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Nashua City Civics Class Is Surprisingly Popular

Emily Corwin

Not even Mayor Jim Donchess expected the city’s new thirteen-week, twenty-six hour class on city government to fill up so fast.  

“Fifty people seemed like comfortable number,” Donchess said. When those seats filled up quickly,  his office closed registration.

The syllabus includes subjects such as what happens to solid waste, and what tax assessors do.

“Well, I wouldn’t call it dry,” Jay Welch said as students streamed into the city’s auditorium. Like many who showed up, Welch is an avid volunteer.

What’s the appeal? Answers ran the gamut.

Gloria Timmons said she’s thinking about running for the Board of Aldermen.  “They have a lot of power, and I want to be able to direct that power in the right direction,” she said. Timmons, who is retired from the US Army and state government, said she worries city government may be serving the needs of the privileged more than others.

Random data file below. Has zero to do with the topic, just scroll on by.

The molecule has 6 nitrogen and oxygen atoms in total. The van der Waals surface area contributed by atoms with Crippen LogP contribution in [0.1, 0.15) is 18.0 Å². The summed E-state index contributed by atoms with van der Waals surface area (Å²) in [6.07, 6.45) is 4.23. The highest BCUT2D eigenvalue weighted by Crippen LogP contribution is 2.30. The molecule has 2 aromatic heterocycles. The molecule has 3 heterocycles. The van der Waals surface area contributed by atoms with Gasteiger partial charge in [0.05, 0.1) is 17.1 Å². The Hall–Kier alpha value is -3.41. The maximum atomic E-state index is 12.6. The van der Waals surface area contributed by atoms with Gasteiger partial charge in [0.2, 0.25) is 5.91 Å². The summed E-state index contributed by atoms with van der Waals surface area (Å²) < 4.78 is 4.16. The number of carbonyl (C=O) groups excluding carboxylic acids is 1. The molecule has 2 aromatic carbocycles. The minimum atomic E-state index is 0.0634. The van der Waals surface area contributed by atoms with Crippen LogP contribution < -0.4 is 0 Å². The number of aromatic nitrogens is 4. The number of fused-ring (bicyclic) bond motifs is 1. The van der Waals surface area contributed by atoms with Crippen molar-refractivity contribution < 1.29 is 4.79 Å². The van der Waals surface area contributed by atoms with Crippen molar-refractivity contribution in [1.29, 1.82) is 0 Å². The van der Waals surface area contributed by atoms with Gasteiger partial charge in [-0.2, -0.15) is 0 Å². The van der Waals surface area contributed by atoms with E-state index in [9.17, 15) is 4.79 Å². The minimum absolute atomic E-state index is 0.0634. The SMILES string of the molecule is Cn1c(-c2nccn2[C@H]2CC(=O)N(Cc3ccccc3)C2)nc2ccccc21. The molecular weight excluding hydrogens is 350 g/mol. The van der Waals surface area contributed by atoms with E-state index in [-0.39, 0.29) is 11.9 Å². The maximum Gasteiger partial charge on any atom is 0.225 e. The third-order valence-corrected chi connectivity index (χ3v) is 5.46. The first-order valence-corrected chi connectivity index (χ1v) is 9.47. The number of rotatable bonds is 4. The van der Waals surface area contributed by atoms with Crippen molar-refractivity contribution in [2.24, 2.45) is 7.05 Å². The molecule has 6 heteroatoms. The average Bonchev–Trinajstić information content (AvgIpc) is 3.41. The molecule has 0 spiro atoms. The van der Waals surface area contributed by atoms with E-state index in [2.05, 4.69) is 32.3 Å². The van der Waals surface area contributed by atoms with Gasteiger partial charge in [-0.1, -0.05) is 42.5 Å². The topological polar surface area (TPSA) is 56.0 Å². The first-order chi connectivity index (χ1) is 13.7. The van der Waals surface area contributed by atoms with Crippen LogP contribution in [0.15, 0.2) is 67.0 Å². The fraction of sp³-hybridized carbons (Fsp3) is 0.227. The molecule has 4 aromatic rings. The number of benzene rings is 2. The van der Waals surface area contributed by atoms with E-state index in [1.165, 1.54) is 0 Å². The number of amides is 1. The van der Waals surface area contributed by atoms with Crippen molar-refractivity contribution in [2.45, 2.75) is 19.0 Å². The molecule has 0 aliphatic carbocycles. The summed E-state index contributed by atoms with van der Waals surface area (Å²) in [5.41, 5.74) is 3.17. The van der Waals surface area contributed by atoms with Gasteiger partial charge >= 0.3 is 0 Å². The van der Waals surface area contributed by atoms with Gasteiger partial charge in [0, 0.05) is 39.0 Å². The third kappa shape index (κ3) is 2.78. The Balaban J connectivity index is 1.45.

Bill Bordy was also in the army, as a medic in the late 60’s, and is also retired – from the tech industry. “This election was so important that it motivated me to get off my butt and get involved in politics,” he said.  Bordy said he voted for Bernie Sanders in the primary and Hillary Clinton in the general election. He signed up for the class in an effort to heed Sanders’ call to “get involved.”

“To me this patriotic duty to fight for our democracy,” he said. “this is more important to me than my army service. When I was in the army it involved foreign battles. This is a domestic battle.”

Muhammad Mustak Arif did not show up to battle.

He’s a refugee from Burma who volunteers with local civic groups. He said he wants to share information with other refugees about how local government works.

When you’ve been stateless for years or decades, Mustak Arif said, having a government at all may be unfamiliar.

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